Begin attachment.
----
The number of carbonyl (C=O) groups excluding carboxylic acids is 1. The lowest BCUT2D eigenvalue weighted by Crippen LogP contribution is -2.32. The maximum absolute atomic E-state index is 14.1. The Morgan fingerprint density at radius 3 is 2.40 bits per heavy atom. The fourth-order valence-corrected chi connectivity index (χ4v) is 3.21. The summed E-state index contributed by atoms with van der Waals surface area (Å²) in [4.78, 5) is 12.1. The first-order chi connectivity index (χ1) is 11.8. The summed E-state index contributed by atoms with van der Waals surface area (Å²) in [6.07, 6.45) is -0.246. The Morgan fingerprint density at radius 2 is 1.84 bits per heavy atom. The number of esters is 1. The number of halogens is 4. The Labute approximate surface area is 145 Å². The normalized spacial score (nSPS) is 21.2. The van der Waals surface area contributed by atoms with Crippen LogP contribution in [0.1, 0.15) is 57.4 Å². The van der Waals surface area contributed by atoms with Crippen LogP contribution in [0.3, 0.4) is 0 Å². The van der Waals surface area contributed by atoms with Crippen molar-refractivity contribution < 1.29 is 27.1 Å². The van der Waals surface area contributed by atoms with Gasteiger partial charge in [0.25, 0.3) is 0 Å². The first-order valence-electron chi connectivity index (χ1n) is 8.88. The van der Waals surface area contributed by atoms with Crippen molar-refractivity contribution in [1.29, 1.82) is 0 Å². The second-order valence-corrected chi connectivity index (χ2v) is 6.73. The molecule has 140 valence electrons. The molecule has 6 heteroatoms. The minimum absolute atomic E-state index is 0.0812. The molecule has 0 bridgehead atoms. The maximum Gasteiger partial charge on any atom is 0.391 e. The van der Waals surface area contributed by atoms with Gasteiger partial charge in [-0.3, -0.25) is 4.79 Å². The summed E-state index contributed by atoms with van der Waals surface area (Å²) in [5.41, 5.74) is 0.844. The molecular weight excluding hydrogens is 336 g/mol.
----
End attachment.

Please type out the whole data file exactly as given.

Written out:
The number of carbonyl (C=O) groups excluding carboxylic acids is 1. The lowest BCUT2D eigenvalue weighted by Crippen LogP contribution is -2.32. The maximum absolute atomic E-state index is 14.1. The Morgan fingerprint density at radius 3 is 2.40 bits per heavy atom. The fourth-order valence-corrected chi connectivity index (χ4v) is 3.21. The summed E-state index contributed by atoms with van der Waals surface area (Å²) in [4.78, 5) is 12.1. The first-order chi connectivity index (χ1) is 11.8. The summed E-state index contributed by atoms with van der Waals surface area (Å²) in [6.07, 6.45) is -0.246. The Morgan fingerprint density at radius 2 is 1.84 bits per heavy atom. The number of esters is 1. The number of halogens is 4. The Labute approximate surface area is 145 Å². The normalized spacial score (nSPS) is 21.2. The van der Waals surface area contributed by atoms with Crippen LogP contribution in [0.1, 0.15) is 57.4 Å². The van der Waals surface area contributed by atoms with Crippen LogP contribution in [0.3, 0.4) is 0 Å². The van der Waals surface area contributed by atoms with Crippen molar-refractivity contribution < 1.29 is 27.1 Å². The van der Waals surface area contributed by atoms with Gasteiger partial charge in [0.25, 0.3) is 0 Å². The first-order valence-electron chi connectivity index (χ1n) is 8.88. The van der Waals surface area contributed by atoms with Crippen molar-refractivity contribution in [1.29, 1.82) is 0 Å². The second-order valence-corrected chi connectivity index (χ2v) is 6.73. The molecule has 140 valence electrons. The molecule has 6 heteroatoms. The minimum absolute atomic E-state index is 0.0812. The molecule has 0 bridgehead atoms. The maximum Gasteiger partial charge on any atom is 0.391 e. The van der Waals surface area contributed by atoms with Gasteiger partial charge in [-0.3, -0.25) is 4.79 Å². The summed E-state index contributed by atoms with van der Waals surface area (Å²) in [5.41, 5.74) is 0.844. The molecular weight excluding hydrogens is 336 g/mol.